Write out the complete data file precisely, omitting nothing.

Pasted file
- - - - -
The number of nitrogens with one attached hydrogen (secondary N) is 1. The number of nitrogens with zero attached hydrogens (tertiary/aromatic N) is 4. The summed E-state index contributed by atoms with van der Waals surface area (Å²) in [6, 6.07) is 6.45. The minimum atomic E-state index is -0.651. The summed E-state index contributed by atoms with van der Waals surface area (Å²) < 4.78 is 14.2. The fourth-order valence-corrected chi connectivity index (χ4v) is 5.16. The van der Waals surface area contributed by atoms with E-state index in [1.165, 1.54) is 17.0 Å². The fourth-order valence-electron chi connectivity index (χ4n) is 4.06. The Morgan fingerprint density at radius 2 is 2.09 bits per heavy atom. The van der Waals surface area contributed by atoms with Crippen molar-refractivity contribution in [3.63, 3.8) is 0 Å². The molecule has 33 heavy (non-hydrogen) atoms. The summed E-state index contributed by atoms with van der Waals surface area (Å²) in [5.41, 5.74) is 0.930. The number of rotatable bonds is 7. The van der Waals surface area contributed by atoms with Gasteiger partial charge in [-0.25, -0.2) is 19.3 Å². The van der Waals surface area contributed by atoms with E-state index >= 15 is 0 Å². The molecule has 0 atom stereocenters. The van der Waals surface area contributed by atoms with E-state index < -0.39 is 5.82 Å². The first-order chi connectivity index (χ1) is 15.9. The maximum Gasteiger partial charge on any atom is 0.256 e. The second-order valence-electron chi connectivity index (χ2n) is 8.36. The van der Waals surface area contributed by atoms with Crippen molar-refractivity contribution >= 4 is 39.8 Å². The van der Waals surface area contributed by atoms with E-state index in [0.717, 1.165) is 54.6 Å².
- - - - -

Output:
The number of nitrogens with one attached hydrogen (secondary N) is 1. The number of nitrogens with zero attached hydrogens (tertiary/aromatic N) is 4. The summed E-state index contributed by atoms with van der Waals surface area (Å²) in [6, 6.07) is 6.45. The minimum atomic E-state index is -0.651. The summed E-state index contributed by atoms with van der Waals surface area (Å²) < 4.78 is 14.2. The fourth-order valence-corrected chi connectivity index (χ4v) is 5.16. The van der Waals surface area contributed by atoms with E-state index in [1.165, 1.54) is 17.0 Å². The fourth-order valence-electron chi connectivity index (χ4n) is 4.06. The Morgan fingerprint density at radius 2 is 2.09 bits per heavy atom. The van der Waals surface area contributed by atoms with Crippen molar-refractivity contribution in [3.63, 3.8) is 0 Å². The molecule has 33 heavy (non-hydrogen) atoms. The summed E-state index contributed by atoms with van der Waals surface area (Å²) in [5.41, 5.74) is 0.930. The number of rotatable bonds is 7. The van der Waals surface area contributed by atoms with Gasteiger partial charge in [-0.25, -0.2) is 19.3 Å². The van der Waals surface area contributed by atoms with E-state index >= 15 is 0 Å². The molecule has 0 atom stereocenters. The van der Waals surface area contributed by atoms with E-state index < -0.39 is 5.82 Å². The first-order chi connectivity index (χ1) is 15.9. The maximum Gasteiger partial charge on any atom is 0.256 e. The second-order valence-electron chi connectivity index (χ2n) is 8.36. The van der Waals surface area contributed by atoms with Crippen molar-refractivity contribution >= 4 is 39.8 Å². The van der Waals surface area contributed by atoms with E-state index in [0.717, 1.165) is 54.6 Å².